Some years ago I attended a concert in the Vatican. Benedict occupied the central place of honour on a raised white podium in the centre of the audience hall. The concert was given by a German orchestra and choir, whose name I have long forgotten. I also recall seeing Benedict’s brother, Georg, the Kapellmeister from Regensburg, now a Monsignor, who occupied one of the seats close to Benedict. Also attending was Benedict’s close female friend, a German physicist whose name I have also forgotten. There was something very human and very intimate about this trio, a reminder that Benedict, for all his reputation of aloof academic remoteness, had a demonstrable human side. This was also in evidence during his UK visit in 2012 when his grandfatherly manner endeared him to many and won over the British press.

Today, Benedict, as the Pope Emeritus, remains something of an enigma. Conspiracy theorists have cast him in a kind of Svengali role, a shadowy presence manipulating opposition to Francis. I, for one, have little time for this view. I think he remains plain Joseph Ratzinger, academic, classicist, musician and cat lover. To die with that inspiration on one’s grave would not be so bad.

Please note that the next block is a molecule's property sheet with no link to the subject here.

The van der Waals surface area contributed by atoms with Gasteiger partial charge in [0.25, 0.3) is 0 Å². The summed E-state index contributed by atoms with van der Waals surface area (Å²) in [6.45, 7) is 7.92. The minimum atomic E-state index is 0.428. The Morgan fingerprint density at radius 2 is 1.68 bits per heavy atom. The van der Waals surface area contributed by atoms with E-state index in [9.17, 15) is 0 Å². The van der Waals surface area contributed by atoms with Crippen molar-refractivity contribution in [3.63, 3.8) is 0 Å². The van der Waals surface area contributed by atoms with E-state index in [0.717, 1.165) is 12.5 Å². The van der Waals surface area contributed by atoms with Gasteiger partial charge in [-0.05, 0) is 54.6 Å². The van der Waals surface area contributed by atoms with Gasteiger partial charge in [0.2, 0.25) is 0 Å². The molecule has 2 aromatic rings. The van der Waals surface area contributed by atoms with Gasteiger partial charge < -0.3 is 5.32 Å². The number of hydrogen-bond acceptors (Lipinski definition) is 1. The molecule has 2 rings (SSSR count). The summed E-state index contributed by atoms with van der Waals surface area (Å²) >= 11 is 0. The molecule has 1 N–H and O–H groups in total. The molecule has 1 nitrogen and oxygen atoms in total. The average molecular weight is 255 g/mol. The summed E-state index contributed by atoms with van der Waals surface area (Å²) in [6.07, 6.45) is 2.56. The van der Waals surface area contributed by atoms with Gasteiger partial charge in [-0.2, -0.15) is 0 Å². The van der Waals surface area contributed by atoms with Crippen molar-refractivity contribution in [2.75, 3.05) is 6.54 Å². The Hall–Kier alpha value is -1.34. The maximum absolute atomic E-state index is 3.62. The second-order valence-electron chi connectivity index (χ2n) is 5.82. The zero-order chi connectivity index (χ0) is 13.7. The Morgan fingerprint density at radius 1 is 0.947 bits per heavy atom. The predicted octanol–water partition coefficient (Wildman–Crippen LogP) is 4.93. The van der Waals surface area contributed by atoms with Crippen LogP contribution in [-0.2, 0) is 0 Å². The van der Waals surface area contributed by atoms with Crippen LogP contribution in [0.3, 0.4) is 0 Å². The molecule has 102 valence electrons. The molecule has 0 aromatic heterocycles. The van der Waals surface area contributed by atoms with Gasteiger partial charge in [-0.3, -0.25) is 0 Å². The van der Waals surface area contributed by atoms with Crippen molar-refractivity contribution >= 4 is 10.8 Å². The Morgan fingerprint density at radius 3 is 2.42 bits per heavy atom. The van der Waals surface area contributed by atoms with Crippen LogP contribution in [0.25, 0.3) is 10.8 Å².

Newman and the Essay

Blessed John Henry Newman
Blessed John Henry Newman

This morning I picked from my shelves a worn copy of Newman’s classic text, An Essay on Development of Christian Doctrine. It had made its way to me via various libraries, from its original location in the O’Brien Institute, by way of Carriglea Park, and then, more recently, from Synge Street where it resided until threatened with the ‘skip’. It is the 1846 Second Edition. It was published and printed only a short few years after Newman’s conversion to Catholicism. How it ended up in a Christian Brother library begs numerous questions. For the moment I am happy to be its guardian and keeper.